In 1983, two products played a pivotal role in the future of the company. Benj Edwards takes a look at the history behind the Apple Lisa and the Apple IIe.
In this slideshow, take a look at some of the more blatant Apple knockoffs from the 1970s to the present—those products that obviously imitated or copied Apple's trade dress.
Got an old Mac Plus sitting in a closet? Dust it of and use it as a clock in your living room.
Celebrate the holidays in style with a taste of vintage Mac culture.
Fifteen years ago, Apple released its first and only touchscreen laptop (so far), the often forgotten eMate 300. This translucent clamshell portable represented a bold experiment in educational computing and a drastic departure from Apple's traditional hardware design.
If you've been a Mac fan for more than a few years, chances are you've seen or even used Apple's most famous computer models. What you don't often see are the machines that Apple kept to itself—the prototypes that never reached the market.
What few realize about the birth of Apple's translucent industrial design is that it didn't start with the iMac. Apple didn't invent translucent enclosures, but they made it cool.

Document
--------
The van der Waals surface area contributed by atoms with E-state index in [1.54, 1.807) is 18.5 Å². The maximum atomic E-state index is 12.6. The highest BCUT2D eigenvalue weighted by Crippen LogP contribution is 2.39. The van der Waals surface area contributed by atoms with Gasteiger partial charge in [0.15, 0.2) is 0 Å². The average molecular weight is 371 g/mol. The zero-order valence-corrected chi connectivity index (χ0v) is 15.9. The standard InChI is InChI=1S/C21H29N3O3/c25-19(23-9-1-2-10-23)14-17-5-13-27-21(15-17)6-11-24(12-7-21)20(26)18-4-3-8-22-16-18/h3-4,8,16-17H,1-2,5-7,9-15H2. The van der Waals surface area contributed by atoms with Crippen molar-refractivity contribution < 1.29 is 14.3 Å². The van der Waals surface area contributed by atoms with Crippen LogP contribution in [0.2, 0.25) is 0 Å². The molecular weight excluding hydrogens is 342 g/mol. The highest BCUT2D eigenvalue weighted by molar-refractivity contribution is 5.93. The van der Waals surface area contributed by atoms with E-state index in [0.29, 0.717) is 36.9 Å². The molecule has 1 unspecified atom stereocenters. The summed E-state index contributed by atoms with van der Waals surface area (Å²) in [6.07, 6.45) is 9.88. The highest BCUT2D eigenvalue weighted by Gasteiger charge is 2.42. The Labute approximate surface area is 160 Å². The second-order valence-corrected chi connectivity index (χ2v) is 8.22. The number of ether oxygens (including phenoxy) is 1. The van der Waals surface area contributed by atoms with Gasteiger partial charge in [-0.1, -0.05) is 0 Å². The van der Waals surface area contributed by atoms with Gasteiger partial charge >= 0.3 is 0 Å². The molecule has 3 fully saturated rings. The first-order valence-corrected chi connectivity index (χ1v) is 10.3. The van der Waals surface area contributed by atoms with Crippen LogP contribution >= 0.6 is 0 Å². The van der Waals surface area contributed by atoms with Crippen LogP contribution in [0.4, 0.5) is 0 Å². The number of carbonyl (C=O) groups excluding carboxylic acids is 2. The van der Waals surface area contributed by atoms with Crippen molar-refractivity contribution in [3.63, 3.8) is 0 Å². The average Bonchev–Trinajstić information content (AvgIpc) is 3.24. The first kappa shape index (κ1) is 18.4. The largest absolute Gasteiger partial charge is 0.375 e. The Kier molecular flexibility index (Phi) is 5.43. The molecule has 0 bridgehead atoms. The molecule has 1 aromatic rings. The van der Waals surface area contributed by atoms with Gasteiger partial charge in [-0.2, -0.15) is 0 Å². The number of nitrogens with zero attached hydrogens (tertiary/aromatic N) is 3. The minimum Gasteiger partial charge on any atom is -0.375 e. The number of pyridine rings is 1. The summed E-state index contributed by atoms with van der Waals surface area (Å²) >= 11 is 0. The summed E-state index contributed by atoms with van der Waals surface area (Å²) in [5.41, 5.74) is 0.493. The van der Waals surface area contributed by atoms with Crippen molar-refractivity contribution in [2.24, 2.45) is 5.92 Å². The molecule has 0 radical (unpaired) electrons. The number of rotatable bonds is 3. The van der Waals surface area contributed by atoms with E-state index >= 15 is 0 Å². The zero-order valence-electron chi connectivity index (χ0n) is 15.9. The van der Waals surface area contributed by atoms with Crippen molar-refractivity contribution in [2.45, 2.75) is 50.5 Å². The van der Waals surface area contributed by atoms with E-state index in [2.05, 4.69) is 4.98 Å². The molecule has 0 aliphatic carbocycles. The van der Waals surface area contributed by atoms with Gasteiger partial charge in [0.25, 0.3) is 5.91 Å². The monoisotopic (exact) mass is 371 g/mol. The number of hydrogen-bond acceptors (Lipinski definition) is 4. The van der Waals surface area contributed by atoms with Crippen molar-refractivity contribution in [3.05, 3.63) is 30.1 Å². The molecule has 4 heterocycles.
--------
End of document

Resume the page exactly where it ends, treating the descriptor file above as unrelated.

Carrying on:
Over the past 36 years, Apple has created at least 13 distinct platforms, each hosting its own unique variety of software. Some of these forgotten ecosystems met quick deaths at the hands of an unforgiving market; others persist under our noses in the consumer electronics sector.
Before Apple made Macs, iPhone, and iPads, they made computers that paved the way for the modern-day PC. Here's a look at Apple's computers before the Mac.
Back in the good old days, Apple produced several Macs that had limited production runs. Here's a look at some of the more unique Macs ever made.
In its 36 years in business, Apple has produced hundreds of computer models in a dizzying array of sizes, styles, and capabilities. Here are the five weirdest.
On the 15th anniversary of Steve Jobs's return as Apple CEO, we look at seven decisions he made that turned the company around.
A decade after its debut, we remember what made this flexible Mac special.
The Macintosh II made its debut 25 years ago. Here's the story of how Steve's worst nightmare--an expandable Mac--built a bridge to the future.